Ethiopia: Israel Chemicals to Build Three Fertilizer Factories in Ethiopia

Israel Chemicals Ltd (ICL), the Israel fertilizer giant that is investing in the Afar potash mine, is planning to build three fertilizer factories in Ethiopia.

In a written response to The Reporter, Amir Avramovitz, director of corporate communications and public affairs, said that ICL is in advanced discussions with the Ethiopian government about the construction of three or more fertilizer blending plants in the country to produce world class mixed nutrient fertilizers. Avramovitz said that acquisition of Allana will enable ICL to accelerate the development of Allana’s concession to mine potash in Ethiopia.

Last week ICL agreed to buy the 84 percent outstanding shares of Allana Potash, owner of the Danakil potash mine. Last year ICL bought 16 percent shares on Allana for USD 25 million and last week concluded a deal to acquire the remaining shares valued at around 150 million Canadian dollars. The deal is subject to shareholders’ approval.

“Acquiring ownership of Allana will enable ICL to control the development of the Danakil project, accelerate pre-construction engineering design work, as well as secure project financing and reduce the company’s risks associated with the project. ICL also believes that owning all of Allana will better enable it to fully leverage its decades of expertise worldwide in potash extraction, production and marketing activities to bring the Dallol project to fruition. Acquiring Allana will further contribute to ICL’s commitment to the project, thereby increasing the potential of its successful development,” Avramovitz said.

ICL believes that the Ethiopian government is fully supportive of developing the country’s potash resources in order to unlock the potential of agriculture in Ethiopia, increase productivity and improve balanced fertilization, especially among Ethiopia’s smallholder farmers. According to ICL, the Ethiopian government has indicated its interest in supporting ICL’s efforts through the development of the required infrastructure and provision of natural resources that will be required to develop the large-scale mining project at Dallol.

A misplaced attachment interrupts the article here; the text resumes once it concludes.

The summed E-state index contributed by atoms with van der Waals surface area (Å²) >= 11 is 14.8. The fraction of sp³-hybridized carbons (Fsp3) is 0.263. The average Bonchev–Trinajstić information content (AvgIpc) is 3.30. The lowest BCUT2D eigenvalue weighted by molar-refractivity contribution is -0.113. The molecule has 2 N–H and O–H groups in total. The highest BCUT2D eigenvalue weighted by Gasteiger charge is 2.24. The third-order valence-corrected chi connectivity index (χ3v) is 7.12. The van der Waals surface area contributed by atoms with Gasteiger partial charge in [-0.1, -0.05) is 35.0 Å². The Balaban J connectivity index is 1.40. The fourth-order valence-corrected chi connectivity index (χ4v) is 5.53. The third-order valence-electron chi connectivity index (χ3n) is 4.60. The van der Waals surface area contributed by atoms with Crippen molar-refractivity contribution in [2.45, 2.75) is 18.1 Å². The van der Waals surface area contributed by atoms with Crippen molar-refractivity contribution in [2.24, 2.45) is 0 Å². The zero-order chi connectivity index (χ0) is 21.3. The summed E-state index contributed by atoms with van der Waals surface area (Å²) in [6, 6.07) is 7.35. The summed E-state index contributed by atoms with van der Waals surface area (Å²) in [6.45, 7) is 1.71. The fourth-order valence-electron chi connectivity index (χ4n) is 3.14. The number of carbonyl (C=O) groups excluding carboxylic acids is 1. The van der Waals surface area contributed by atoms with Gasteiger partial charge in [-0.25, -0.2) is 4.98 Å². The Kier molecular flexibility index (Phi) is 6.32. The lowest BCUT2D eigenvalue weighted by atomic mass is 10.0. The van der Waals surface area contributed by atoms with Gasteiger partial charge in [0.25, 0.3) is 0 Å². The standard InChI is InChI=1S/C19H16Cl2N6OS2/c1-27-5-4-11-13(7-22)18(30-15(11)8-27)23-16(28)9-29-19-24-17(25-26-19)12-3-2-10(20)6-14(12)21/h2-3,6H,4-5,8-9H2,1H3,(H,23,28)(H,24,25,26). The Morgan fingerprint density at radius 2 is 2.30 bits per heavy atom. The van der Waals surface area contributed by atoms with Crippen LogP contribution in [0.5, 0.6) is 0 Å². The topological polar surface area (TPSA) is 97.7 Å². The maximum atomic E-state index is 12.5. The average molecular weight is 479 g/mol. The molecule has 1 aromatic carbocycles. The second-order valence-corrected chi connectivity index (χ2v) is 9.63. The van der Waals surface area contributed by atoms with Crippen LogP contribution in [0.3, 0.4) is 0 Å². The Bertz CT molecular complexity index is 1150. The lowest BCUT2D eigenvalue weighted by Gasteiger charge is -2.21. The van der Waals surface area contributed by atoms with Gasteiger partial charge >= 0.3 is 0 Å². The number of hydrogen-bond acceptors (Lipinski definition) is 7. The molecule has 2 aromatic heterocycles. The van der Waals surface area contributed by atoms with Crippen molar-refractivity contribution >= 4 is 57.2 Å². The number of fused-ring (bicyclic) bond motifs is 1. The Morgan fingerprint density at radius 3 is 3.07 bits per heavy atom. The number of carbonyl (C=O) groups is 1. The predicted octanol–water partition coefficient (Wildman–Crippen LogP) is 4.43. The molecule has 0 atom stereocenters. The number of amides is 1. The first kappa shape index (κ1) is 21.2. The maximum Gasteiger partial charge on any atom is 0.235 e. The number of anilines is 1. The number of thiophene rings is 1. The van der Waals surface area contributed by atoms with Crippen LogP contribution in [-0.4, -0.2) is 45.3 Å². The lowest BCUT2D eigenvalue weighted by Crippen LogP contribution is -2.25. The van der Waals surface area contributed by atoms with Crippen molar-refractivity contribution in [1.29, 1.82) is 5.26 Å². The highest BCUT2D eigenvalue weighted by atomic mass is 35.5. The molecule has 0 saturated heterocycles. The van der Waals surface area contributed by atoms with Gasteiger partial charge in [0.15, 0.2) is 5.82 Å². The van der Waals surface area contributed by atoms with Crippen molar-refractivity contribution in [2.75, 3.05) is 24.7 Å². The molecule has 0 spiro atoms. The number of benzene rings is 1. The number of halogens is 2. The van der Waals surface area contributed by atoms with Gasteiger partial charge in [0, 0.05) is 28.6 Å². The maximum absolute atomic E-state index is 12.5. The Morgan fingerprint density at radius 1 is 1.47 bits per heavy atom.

ICL is investing in the Ethiopian fertilizer market development. According to Avramovitz, the company has invested approximately USD 400,000 since early 2014 into farmers’ education in project called “Potash For Growth”. ICL is closely working with the Ethiopian Agricultural Transformation Agency (ATA) on the farmer’s education project. Avramovitz said the investment on farmers’ education will continue in 2015 and 2016.

This will be followed by additional agronomic work to enable farmers make optimal use of the new blends, according to site and crop-specific needs. 

 

According to Avramovitz, in addition to potash ICL is conducting investigatons on additional products that could be mined in the Danakil mine. “These investigations are in an early stage.”

ICL has already started to invest in the detailed engineering of the project itself and expects to make a final project investment decision at its board of directors before the end of the year. First sales of potash are expected within three years.

ICL is expected to invest more than one billion dollars in the potash mine and fertilizer blending plants.

The mine and the plants will create hundreds of direct jobs and thousands of jobs in the form of contractors and suppliers. According to Avramovitz, over 90 percent of these employees will be Ethiopian citizens that will be recruited in the local market. ICL plans to have a massive training and education program that will enable it to create a world-class workforce.

Allana’s potash mine in the Afar Regional State, in the Dallol depression, an area of covers 300 sq. km. More than 200 sq. km of the area is underlain with potash material. The potash mineral deposit is estimated at 3.2 billion tonnes of potash deposit in the ground. The mine is valued at 1.2 billion dollars with a mine life of 25 years.

Ethiopia annually imports more than 1.2 million metric tons of fertilizers at the cost of more than 300 million dollars. If the Danakil potash mine project comes to fruition, Ethiopia could save a significant amount of foreign currency from the import substitute and generate hundreds of millions of dollars from potash export.